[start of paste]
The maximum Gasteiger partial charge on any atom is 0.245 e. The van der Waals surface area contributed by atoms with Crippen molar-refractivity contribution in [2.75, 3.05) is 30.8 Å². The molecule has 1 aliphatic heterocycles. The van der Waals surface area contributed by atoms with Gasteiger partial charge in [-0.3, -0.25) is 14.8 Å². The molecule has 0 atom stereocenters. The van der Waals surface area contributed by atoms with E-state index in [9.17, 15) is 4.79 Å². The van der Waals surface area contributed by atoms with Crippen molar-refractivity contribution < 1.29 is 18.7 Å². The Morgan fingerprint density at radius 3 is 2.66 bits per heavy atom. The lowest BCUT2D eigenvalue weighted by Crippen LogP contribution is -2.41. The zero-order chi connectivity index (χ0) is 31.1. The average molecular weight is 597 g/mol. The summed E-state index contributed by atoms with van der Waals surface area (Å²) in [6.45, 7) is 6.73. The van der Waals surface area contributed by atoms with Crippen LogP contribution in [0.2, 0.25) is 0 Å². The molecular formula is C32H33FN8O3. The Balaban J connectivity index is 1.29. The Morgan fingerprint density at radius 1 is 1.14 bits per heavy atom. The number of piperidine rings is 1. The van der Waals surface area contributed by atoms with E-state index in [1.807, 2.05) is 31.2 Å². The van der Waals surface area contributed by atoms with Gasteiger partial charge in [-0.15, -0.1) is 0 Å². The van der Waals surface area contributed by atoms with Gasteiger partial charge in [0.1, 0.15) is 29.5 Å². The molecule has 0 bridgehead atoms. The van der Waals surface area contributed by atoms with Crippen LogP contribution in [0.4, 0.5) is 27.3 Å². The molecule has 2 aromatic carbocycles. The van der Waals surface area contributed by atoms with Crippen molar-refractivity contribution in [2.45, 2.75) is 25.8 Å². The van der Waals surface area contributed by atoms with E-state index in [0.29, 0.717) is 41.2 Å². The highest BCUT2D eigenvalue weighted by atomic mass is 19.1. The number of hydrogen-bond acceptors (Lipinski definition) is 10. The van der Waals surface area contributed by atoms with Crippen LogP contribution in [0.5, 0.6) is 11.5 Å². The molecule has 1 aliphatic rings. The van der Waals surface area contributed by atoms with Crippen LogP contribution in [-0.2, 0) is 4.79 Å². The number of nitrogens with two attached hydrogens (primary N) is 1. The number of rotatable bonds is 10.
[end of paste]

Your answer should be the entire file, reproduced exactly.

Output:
The maximum Gasteiger partial charge on any atom is 0.245 e. The van der Waals surface area contributed by atoms with Crippen molar-refractivity contribution in [2.75, 3.05) is 30.8 Å². The molecule has 1 aliphatic heterocycles. The van der Waals surface area contributed by atoms with Gasteiger partial charge in [-0.3, -0.25) is 14.8 Å². The molecule has 0 atom stereocenters. The van der Waals surface area contributed by atoms with E-state index in [9.17, 15) is 4.79 Å². The van der Waals surface area contributed by atoms with Crippen molar-refractivity contribution < 1.29 is 18.7 Å². The Morgan fingerprint density at radius 3 is 2.66 bits per heavy atom. The lowest BCUT2D eigenvalue weighted by Crippen LogP contribution is -2.41. The zero-order chi connectivity index (χ0) is 31.1. The average molecular weight is 597 g/mol. The summed E-state index contributed by atoms with van der Waals surface area (Å²) in [6.45, 7) is 6.73. The van der Waals surface area contributed by atoms with Crippen LogP contribution in [0.2, 0.25) is 0 Å². The molecular formula is C32H33FN8O3. The Balaban J connectivity index is 1.29. The Morgan fingerprint density at radius 1 is 1.14 bits per heavy atom. The number of piperidine rings is 1. The van der Waals surface area contributed by atoms with E-state index in [1.807, 2.05) is 31.2 Å². The van der Waals surface area contributed by atoms with Gasteiger partial charge in [-0.15, -0.1) is 0 Å². The van der Waals surface area contributed by atoms with Gasteiger partial charge in [0.1, 0.15) is 29.5 Å². The molecule has 0 bridgehead atoms. The van der Waals surface area contributed by atoms with Crippen LogP contribution in [0.4, 0.5) is 27.3 Å². The molecule has 2 aromatic carbocycles. The van der Waals surface area contributed by atoms with Crippen molar-refractivity contribution in [2.45, 2.75) is 25.8 Å². The van der Waals surface area contributed by atoms with E-state index in [0.29, 0.717) is 41.2 Å². The highest BCUT2D eigenvalue weighted by atomic mass is 19.1. The number of hydrogen-bond acceptors (Lipinski definition) is 10. The van der Waals surface area contributed by atoms with Crippen LogP contribution in [0.5, 0.6) is 11.5 Å². The molecule has 1 aliphatic rings. The van der Waals surface area contributed by atoms with Crippen LogP contribution in [-0.2, 0) is 4.79 Å². The number of nitrogens with two attached hydrogens (primary N) is 1. The number of rotatable bonds is 10.